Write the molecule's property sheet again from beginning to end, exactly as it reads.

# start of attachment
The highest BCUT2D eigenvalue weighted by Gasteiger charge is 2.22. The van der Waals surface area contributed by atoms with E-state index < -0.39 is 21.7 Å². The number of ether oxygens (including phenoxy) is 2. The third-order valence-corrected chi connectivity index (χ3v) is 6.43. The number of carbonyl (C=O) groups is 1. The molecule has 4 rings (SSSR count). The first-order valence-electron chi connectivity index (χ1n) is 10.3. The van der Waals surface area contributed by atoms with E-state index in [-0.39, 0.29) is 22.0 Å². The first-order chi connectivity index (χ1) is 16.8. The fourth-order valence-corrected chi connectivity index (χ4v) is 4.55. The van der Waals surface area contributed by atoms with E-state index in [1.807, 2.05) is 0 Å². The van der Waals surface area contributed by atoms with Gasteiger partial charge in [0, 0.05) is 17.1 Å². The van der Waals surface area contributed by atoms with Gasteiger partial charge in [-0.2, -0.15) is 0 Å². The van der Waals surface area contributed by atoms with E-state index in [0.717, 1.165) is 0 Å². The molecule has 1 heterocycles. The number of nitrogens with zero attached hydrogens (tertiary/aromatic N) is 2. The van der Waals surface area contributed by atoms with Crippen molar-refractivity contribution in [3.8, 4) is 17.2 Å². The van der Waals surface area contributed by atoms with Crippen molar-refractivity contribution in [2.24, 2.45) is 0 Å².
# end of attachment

The highest BCUT2D eigenvalue weighted by Gasteiger charge is 2.22. The van der Waals surface area contributed by atoms with E-state index < -0.39 is 21.7 Å². The number of ether oxygens (including phenoxy) is 2. The third-order valence-corrected chi connectivity index (χ3v) is 6.43. The number of carbonyl (C=O) groups is 1. The molecule has 4 rings (SSSR count). The first-order valence-electron chi connectivity index (χ1n) is 10.3. The van der Waals surface area contributed by atoms with E-state index in [-0.39, 0.29) is 22.0 Å². The first-order chi connectivity index (χ1) is 16.8. The fourth-order valence-corrected chi connectivity index (χ4v) is 4.55. The van der Waals surface area contributed by atoms with E-state index in [1.807, 2.05) is 0 Å². The van der Waals surface area contributed by atoms with Gasteiger partial charge in [0, 0.05) is 17.1 Å². The van der Waals surface area contributed by atoms with Gasteiger partial charge in [-0.2, -0.15) is 0 Å². The van der Waals surface area contributed by atoms with E-state index in [0.717, 1.165) is 0 Å². The molecule has 1 heterocycles. The number of nitrogens with zero attached hydrogens (tertiary/aromatic N) is 2. The van der Waals surface area contributed by atoms with Crippen molar-refractivity contribution in [3.8, 4) is 17.2 Å². The van der Waals surface area contributed by atoms with Crippen molar-refractivity contribution in [2.24, 2.45) is 0 Å².